The German painter David Stern, who recently moved to New York from Cologne, shows eight large and medium-sized canvases in this, his second solo in the Big Apple. These impastoed oils are inches thick. Stern says that the paintings will take about 200 years to dry completely. Luckily, the skin dries enough in just a few months so that viewers can appreciate these lush paintings before the two centuries are up.
In each work, the artist slathers on the pigment in globby masses, like swirling waves of ice cream or icing. But there is nothing sweet about the work. Stern uses paint as an abstract substance in a way that recalls the "matter paintings" by Dutch artist Bram Bogart, but Stern's colors are more subdued and his compositions are haunted by figures that have an intensity comparable to those of Soutine. Stern's personages -- often self- portraits -- struggle to emerge from the pigment. Trapped in the paint, they seem prone to a kind of existential dilemma like that of Giacometti's subjects. Although often compared with Auerbach's, Stern's figures appear to be more tightly locked into the paint than the Englishman's subjects. Where the visceral impact of Auerbach's characters is often mediated by the painted architectural or landscape surroundings, Stern aims for direct confrontation with the viewer.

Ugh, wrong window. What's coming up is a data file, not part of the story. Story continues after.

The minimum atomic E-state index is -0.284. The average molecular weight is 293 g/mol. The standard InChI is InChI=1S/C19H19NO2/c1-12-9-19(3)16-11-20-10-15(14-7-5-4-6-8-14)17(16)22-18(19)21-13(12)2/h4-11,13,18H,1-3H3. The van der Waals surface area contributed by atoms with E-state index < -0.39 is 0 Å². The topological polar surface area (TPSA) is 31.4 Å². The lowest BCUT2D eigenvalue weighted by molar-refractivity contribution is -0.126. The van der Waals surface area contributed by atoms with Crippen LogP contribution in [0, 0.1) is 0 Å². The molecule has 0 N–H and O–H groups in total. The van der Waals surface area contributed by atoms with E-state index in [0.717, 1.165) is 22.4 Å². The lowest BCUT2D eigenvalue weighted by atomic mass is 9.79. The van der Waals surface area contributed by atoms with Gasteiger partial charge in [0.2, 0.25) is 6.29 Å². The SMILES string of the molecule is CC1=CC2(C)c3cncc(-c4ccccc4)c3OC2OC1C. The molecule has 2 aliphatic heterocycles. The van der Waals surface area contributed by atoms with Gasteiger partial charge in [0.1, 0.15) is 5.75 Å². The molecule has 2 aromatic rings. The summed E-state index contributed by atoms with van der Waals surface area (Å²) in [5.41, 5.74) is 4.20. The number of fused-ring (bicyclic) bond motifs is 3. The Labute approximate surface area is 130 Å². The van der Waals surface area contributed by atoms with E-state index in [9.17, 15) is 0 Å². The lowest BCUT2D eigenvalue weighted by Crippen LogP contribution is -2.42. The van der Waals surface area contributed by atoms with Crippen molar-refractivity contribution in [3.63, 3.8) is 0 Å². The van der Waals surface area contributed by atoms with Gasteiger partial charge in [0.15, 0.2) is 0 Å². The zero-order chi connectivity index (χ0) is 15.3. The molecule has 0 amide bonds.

Hanging just at the galley entrance, the six-foot-high canvas Common Ground 9, shows three figures standing against a red and black background. Engaging those who pass through the door, the figures exist in a painterly world as surely as the gallery visitor exists in the real one. And, after passing some time with Stern's work, one arrives at a place in which paint, flesh, light and air have evolved into a single, unidentifiable, and hitherto unknown substance.